The Manhattan Project: Making the Atomic Bomb
Part IV: The Manhattan Engineer District in Operation
Reworking the Racetracks
It became clear to Groves that he would have to find a way for a combination of isotope separation processes to produce enough fissionable material for bombs. This meant making changes in the racetracks so that they could process the slightly enriched material produced by K-25. He then concentrated on further expansion of the electromagnetic facilities. Lawrence, seconded by Oppenheimer, believed that four more racetracks should be built to accompany the nine already finished or under construction. Groves agreed with this approach, though he was not sure that the additional racetracks could be built in time.
As K-25 stock continued to drop and plutonium prospects remained uncertain, Lawrence lobbied yet again for further expansion of Y-12, arguing that it provided the only possible avenue to a bomb by 1945. His plan was to convert all tanks to multiple beams and to build two more racetracks. By this time even the British had given up on gaseous diffusion and urged acceptance of Lawrence's plan.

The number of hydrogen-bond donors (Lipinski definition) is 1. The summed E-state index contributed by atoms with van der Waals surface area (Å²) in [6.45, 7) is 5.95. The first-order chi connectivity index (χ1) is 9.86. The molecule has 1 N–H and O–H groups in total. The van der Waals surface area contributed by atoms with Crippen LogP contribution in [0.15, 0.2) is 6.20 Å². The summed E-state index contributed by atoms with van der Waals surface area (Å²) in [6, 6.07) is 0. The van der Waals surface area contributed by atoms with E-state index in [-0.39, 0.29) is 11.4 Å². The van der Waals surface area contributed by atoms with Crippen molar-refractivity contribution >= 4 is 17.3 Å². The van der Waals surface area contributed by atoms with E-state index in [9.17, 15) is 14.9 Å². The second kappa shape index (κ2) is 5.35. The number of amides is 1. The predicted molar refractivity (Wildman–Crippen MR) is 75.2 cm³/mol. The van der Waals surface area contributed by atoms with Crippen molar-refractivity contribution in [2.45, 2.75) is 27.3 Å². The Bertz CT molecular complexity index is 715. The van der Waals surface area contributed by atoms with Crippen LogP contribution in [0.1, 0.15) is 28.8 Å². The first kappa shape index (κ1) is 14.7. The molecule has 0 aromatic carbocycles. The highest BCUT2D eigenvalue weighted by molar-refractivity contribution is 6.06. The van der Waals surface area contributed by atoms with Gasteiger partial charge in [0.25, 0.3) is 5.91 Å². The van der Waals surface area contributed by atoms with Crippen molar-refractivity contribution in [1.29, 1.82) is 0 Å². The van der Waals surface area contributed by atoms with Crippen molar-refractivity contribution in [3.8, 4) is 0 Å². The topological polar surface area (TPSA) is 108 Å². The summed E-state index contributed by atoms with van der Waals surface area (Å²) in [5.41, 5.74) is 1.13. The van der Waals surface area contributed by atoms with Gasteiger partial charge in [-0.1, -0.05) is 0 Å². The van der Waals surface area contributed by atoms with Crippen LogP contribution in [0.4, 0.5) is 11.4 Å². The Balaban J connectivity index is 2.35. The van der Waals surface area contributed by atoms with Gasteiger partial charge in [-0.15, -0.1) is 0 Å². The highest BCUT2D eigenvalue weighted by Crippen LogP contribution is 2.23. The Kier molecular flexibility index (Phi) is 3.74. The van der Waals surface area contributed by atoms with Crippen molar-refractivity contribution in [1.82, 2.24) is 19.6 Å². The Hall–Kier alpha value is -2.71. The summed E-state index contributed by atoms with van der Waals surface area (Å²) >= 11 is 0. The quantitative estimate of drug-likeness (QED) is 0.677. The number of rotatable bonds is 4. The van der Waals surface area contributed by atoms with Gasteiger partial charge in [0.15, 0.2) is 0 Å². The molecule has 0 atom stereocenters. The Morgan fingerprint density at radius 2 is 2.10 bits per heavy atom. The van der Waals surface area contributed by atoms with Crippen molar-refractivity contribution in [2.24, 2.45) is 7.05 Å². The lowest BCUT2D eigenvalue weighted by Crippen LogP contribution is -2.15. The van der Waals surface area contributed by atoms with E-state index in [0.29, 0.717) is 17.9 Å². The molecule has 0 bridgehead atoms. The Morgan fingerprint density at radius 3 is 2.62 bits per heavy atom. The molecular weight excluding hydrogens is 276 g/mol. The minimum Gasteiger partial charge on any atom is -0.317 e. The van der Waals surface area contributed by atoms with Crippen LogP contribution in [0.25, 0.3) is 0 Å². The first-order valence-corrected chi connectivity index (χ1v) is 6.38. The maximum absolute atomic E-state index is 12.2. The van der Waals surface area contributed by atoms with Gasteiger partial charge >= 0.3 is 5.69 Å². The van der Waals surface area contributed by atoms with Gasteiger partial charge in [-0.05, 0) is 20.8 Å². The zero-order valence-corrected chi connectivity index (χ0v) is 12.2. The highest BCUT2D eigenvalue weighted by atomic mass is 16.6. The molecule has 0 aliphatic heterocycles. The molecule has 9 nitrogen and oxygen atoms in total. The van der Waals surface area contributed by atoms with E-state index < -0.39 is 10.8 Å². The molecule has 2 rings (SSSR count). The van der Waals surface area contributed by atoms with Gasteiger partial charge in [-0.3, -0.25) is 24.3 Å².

Time was running out, and an element of desperation crept into decisions made at a meeting on July 4, 1944. Groves met with the Oak Ridge contractors to consider proposals Lawrence had prepared after assessing once again the resources and abilities of the Radiation Laboratory. There was to be no change in the completed racetracks; there simply was not enough time. Some improvements were to be made in the racetracks then under construction. In the most important decision made at the meeting, Lawrence was to throw all he had into a completely new type of calutron that would use a thirty-beam source. Technical support would come from both Westinghouse and General Electric, which would cease work on four-beam development. It was a gamble in a high-stakes game, but sticking with the Alpha and Beta racetracks might have been an even greater gamble.